What guage wire?

Discussion in 'General Electronics Chat' started by spinnaker, Dec 13, 2014.

  1. spinnaker

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    I need to wire up some heating elements


    The info I have is the heating element is 10.9 ohms. They each consume a max 16W at 12V. If I did my math right that is around 1.3 amps max for each heater.

    They recommend 20 gauge wire in the instructions. If I am reading the wire charts right a 20G wire can handle 1.5 amps. Am I covered enough with 20 G wire or should I go up a gauge? Things seem to be a little tight so the smaller the wire I can get away with the better.
     
    Last edited: Dec 13, 2014
  2. cmartinez

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    What material would you be using for the wire? Nichrome 60?
     
  3. spinnaker

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    Not sure what I have on hand here. Appears to be copper. Standard Radio Shack hook up wire, stranded.
     
  4. cmartinez

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    Cooper is usually not good for use as a heating element... maybe if you did the math with this nichrome 60 table (the most common type of heating element wire) things would be more consistent. Each wire gauge has its own ohms/foot resistivity value.
    You can buy nichrome wire in that site, or Amazon, or Smallparts (now called AmazonSupply).

    EDIT: Maybe Radio Shack also sells nichrome wire... you'd have to check with your local store
     
  5. spinnaker

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    I am only going to need 4-5 feet (1.5 meters) .
     
  6. cmartinez

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    Bummer.... What's the specific use for that wire? What are you planning on heating up?
     
  7. GopherT

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    20 gauge wire is usually fine for a short run to a 10 ohm heater.
    Look up wire gauge on Wikipedia. They will give you the resistance per 1000 feet. You will see you will have a very low voltage drop across your copper wire if it is only a few 10s of inches. All voltage will be dropped across the 'resistor'.
     
  8. spinnaker

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    So in your opinion, 20 AWG copper would be OK for this application?
     
  9. spinnaker

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    Why is Nichchrom a better choice to wire for heating elements?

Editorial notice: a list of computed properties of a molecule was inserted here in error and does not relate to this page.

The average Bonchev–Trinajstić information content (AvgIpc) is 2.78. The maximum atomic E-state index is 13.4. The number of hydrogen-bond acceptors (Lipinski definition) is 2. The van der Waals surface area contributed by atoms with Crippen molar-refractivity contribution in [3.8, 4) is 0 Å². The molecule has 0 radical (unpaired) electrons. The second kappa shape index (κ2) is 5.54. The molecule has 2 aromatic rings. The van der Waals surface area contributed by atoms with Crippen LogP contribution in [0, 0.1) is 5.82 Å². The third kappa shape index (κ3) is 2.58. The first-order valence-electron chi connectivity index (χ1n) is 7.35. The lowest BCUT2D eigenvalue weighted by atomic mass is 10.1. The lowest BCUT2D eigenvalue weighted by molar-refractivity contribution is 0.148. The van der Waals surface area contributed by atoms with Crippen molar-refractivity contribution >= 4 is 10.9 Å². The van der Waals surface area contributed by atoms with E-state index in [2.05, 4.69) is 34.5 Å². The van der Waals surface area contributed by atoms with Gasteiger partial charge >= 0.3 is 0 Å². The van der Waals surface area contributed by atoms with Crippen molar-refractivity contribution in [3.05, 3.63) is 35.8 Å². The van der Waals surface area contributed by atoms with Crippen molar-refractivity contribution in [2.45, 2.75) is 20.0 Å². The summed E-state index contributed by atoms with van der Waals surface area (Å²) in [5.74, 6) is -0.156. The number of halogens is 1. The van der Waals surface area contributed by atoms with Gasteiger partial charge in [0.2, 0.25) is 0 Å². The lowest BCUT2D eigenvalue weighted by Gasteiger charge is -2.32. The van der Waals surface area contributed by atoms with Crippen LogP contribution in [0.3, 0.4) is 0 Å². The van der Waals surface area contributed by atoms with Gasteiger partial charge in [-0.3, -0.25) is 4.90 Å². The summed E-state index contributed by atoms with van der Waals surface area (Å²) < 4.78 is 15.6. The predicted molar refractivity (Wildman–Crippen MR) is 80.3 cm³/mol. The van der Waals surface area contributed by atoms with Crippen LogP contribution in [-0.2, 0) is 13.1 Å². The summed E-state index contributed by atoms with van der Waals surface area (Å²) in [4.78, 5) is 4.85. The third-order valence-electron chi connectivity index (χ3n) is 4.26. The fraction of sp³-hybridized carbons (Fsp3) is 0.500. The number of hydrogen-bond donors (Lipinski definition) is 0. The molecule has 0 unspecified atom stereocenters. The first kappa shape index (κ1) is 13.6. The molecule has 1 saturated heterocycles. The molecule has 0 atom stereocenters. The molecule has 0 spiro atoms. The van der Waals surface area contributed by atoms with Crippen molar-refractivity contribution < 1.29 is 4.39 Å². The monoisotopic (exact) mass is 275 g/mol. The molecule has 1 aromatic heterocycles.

10. wayneh

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    I see no reason to ignore that recommendation since you're only using a few feet. On the other hand, you mentioned tight quarters. If the small amount of heat generated in your #20 wire (which you can calculate) can't get away, it starts to become a concern. Are things so tight that #18 is not practical?
     
  11. GopherT

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    Nichrome is used to make the heating element. It is known as resistance wire. There was some confusion with your goal and supplies.

    Use copper to connect the power up to your heater. Use the heater you have. Don't look into the nichrome if you already have something.
     
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  12. cmartinez

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    Because it has a higher resistance/foot than cooper, and also it is highly resistant to corrosion at high temperatures...
    You may also consider using a string of very low value resistors (say 0.5 ohms) connected in series, and then glue them with silicone to whatever surface you want to heat up... just make sure that they're all able (together) to handle the 16 watts you want...
     
  13. wayneh

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    I think there was confusion about whether you were looking for wire to BE a heating element, versus to SUPPLY your heating element.

    Wow, those other guys type fast.
     
  14. cmartinez

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    I'm typing with both hands here, wayneh... ;)
     
  15. spinnaker

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    Yeah it is supplying a heating element. I am not trying to create one.
     
  16. MikeML

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    And it only took 15 posts to get to this point...:p
     
  17. Austin Clark

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    20 AWG is a little close to spec, especially if it won't have much room, any way to dissipate heat, or is close to the heating element itself.

    Is it a serious fire hazard? Probably not, especially if it's not ran often. However, err on the side of caution if you can, and get wire a tad thicker.
     
  18. MaxHeadRoom

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    I have made Ni-chrome foam cutters and usually use 14g, it is easily available, also the termination point needs to be some kind of heat sink connection, IOW a large surface area at the junction point.
    In extreme circumstances you would use appliance connecting wire that has a heat resistant insulation.
    Max.
     
  19. ian field

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    Oct 27, 2012
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    I sort of got the impression the OP has a heating element (rather than winding their own) - and wants to know what gauge wire to connect it up with.
     
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  20. cmartinez

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    I'm beginning to think the same thing...
     
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